UTAH TECH UNIVERSITY'S STUDENT NEWS SOURCE | November 11, 2022

Cover to Cover: “The War of Art” empowers individual in battles against creative resistance

Share This:

With a new year comes the spirit to try something new, like, let’s say, reading a nonfiction book on how to kick your inner artist in the butt and get something creative done this year.

I guess I did precisely that.

I usually find nonfiction rather dry and hard to get through. But just as it says in the title, “Break through the block and win your inner creative battles” is exactly what Steven Pressfield achieves with “The War of Art.”

This wasn’t a cheesy business book explaining a hundred life hacks; it brings focus to what’s really holding us back from our creativity and provides helpful observations on the difference between those who succeed and those who do not. If it was the former, I could not have made it past the first 10 pages.

The book is a call to arms for artists. Pressfield attempts to knock down the blocks of pursuing our calling, or our art, with full passion by personifying the obstacles. He describes the invisible force that seems to prevent us from achieving our goals as “Resistance” because that’s exactly what it is. Resisting homework, the gym, or picking up a paint brush all tie in to the concept we can all familiarize with.

It’s the voice inside our heads that justifies procrastination and prevents our true happiness from taking form. Once the reader realizes it’s a force every person has to contend with, whatever the form, a fight has begun to conquer what holds them back.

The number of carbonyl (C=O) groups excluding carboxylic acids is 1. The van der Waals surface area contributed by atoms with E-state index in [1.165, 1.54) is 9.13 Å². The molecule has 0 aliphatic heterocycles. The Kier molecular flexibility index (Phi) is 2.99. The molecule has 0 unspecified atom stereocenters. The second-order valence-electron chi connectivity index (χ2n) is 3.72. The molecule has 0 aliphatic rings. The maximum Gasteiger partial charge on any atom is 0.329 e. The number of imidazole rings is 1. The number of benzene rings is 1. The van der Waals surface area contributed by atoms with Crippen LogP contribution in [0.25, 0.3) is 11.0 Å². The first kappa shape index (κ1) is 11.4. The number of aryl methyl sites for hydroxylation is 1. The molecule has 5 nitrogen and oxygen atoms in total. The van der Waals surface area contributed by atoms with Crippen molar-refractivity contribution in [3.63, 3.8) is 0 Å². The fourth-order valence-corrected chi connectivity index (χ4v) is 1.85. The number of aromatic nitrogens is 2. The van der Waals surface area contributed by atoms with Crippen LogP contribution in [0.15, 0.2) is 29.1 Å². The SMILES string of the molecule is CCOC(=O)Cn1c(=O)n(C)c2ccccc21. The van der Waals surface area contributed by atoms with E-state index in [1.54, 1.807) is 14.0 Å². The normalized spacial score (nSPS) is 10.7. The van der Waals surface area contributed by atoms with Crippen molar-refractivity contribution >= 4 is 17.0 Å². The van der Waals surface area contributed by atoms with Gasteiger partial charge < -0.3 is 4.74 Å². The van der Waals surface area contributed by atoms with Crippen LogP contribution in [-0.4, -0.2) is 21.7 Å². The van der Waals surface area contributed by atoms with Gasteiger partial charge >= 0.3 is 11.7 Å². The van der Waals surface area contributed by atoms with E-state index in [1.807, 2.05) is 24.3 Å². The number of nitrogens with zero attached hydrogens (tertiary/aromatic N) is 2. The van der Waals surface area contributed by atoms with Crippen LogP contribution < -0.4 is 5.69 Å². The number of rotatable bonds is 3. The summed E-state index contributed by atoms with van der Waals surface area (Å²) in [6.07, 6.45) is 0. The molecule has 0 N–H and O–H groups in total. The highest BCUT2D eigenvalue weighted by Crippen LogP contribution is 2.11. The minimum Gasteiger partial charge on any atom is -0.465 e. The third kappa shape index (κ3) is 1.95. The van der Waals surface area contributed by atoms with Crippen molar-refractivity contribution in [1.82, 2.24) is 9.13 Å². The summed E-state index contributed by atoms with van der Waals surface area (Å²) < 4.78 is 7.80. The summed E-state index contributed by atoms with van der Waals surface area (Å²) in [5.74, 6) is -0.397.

I have to agree with the way Pressfield underscores the insidious nature of Resistance and gives it mortal ambitions.

“Resistance’s goal is not to wound or disable,” he writes. “Resistance aims to kill. Its target is the epicenter of our being: our genius, our soul, the unique and priceless gift we were put on Earth to give and that no one else has but us. When we fight it, we are in a war to the death.”

Scary? Maybe a little. But in this we can understand that as equally as we are capable of succumbing to the Resistance, we can overcome it.

Once I was able to admit to my own Resistance, Pressfield left me with a lot to ponder over. How many times in the past had I shot down a creative instinct? Or convinced myself I didn’t have what it takes to learn something new, like photography? The sad disposition and empty excuses are things I’m certain everyone relates to.

While I thoroughly enjoyed the first two sections of the book, I found the third section less enjoyable. It describes the idea of inspiration and muses and it became too religious and vague for me to understand. Nonetheless, the book provides a sword and shield to fight off the varying forms of procrastination and self-doubt each of us know all too well.

After finishing the book, I feel much better about myself and how I approach my creative work. When I don’t get something done, I don’t berate myself for being lazy or slacking. I now know it’s Resistance fighting to keep me that way.

Pressfield’s ultimate question to his readers rings true: If you were the last person alive on Earth, would you still do what you’re doing?

I highly recommend this book for anyone who wants to combat the Resistance within them and start achieving goals that have held them back in the past. The idea is simple: Do the work today. Wake up tomorrow and figure how to do it again and again. The tools you need to combat Resistance are already with you as long as you have a passion or a goal worth fighting for. It’s always a battle that can be won in the end.